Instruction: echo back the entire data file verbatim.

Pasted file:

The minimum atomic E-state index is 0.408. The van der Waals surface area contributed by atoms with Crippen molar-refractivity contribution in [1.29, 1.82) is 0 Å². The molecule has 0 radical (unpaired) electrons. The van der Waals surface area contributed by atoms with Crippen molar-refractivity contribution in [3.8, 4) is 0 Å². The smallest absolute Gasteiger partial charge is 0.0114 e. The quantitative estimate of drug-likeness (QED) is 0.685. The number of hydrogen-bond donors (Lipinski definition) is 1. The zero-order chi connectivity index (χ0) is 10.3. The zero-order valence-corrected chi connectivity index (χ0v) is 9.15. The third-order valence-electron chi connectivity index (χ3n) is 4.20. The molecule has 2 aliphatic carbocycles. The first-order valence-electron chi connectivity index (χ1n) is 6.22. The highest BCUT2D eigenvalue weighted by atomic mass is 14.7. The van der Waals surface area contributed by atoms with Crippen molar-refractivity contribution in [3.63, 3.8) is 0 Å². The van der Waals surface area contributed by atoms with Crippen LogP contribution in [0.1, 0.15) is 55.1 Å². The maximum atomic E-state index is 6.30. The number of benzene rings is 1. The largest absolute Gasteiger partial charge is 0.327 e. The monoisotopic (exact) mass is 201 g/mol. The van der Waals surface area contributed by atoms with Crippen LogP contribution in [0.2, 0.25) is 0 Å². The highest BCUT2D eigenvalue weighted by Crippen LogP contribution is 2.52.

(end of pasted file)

The minimum atomic E-state index is 0.408. The van der Waals surface area contributed by atoms with Crippen molar-refractivity contribution in [1.29, 1.82) is 0 Å². The molecule has 0 radical (unpaired) electrons. The van der Waals surface area contributed by atoms with Crippen molar-refractivity contribution in [3.8, 4) is 0 Å². The smallest absolute Gasteiger partial charge is 0.0114 e. The quantitative estimate of drug-likeness (QED) is 0.685. The number of hydrogen-bond donors (Lipinski definition) is 1. The zero-order chi connectivity index (χ0) is 10.3. The zero-order valence-corrected chi connectivity index (χ0v) is 9.15. The third-order valence-electron chi connectivity index (χ3n) is 4.20. The molecule has 2 aliphatic carbocycles. The first-order valence-electron chi connectivity index (χ1n) is 6.22. The highest BCUT2D eigenvalue weighted by atomic mass is 14.7. The van der Waals surface area contributed by atoms with Crippen molar-refractivity contribution in [3.63, 3.8) is 0 Å². The van der Waals surface area contributed by atoms with Crippen LogP contribution in [0.1, 0.15) is 55.1 Å². The maximum atomic E-state index is 6.30. The number of benzene rings is 1. The largest absolute Gasteiger partial charge is 0.327 e. The monoisotopic (exact) mass is 201 g/mol. The van der Waals surface area contributed by atoms with Crippen LogP contribution in [0.2, 0.25) is 0 Å². The highest BCUT2D eigenvalue weighted by Crippen LogP contribution is 2.52.